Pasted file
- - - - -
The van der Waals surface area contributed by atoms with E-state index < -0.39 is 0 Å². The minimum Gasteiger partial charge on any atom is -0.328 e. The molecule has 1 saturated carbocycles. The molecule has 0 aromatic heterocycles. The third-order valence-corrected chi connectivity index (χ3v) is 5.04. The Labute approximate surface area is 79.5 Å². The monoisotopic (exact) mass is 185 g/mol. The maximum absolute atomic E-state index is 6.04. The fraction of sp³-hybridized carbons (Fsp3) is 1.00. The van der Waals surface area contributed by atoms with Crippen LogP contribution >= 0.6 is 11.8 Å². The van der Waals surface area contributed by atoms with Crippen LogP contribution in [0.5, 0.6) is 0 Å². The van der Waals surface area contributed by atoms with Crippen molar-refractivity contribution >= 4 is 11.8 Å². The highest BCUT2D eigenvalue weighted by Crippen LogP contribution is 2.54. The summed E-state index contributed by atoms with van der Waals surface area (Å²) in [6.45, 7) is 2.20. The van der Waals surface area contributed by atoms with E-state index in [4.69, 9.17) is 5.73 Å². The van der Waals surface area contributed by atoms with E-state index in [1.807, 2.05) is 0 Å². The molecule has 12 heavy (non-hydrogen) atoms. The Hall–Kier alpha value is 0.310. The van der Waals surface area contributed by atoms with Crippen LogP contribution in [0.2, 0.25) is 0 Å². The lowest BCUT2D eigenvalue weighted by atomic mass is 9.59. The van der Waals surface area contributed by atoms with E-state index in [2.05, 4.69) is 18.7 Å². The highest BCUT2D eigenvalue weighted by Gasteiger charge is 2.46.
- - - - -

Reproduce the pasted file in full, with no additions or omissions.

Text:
The van der Waals surface area contributed by atoms with E-state index < -0.39 is 0 Å². The minimum Gasteiger partial charge on any atom is -0.328 e. The molecule has 1 saturated carbocycles. The molecule has 0 aromatic heterocycles. The third-order valence-corrected chi connectivity index (χ3v) is 5.04. The Labute approximate surface area is 79.5 Å². The monoisotopic (exact) mass is 185 g/mol. The maximum absolute atomic E-state index is 6.04. The fraction of sp³-hybridized carbons (Fsp3) is 1.00. The van der Waals surface area contributed by atoms with Crippen LogP contribution >= 0.6 is 11.8 Å². The van der Waals surface area contributed by atoms with Crippen LogP contribution in [0.5, 0.6) is 0 Å². The van der Waals surface area contributed by atoms with Crippen molar-refractivity contribution >= 4 is 11.8 Å². The highest BCUT2D eigenvalue weighted by Crippen LogP contribution is 2.54. The summed E-state index contributed by atoms with van der Waals surface area (Å²) in [6.45, 7) is 2.20. The van der Waals surface area contributed by atoms with E-state index in [4.69, 9.17) is 5.73 Å². The van der Waals surface area contributed by atoms with E-state index in [1.807, 2.05) is 0 Å². The molecule has 12 heavy (non-hydrogen) atoms. The Hall–Kier alpha value is 0.310. The van der Waals surface area contributed by atoms with Crippen LogP contribution in [0.2, 0.25) is 0 Å². The lowest BCUT2D eigenvalue weighted by atomic mass is 9.59. The van der Waals surface area contributed by atoms with E-state index in [2.05, 4.69) is 18.7 Å². The highest BCUT2D eigenvalue weighted by Gasteiger charge is 2.46.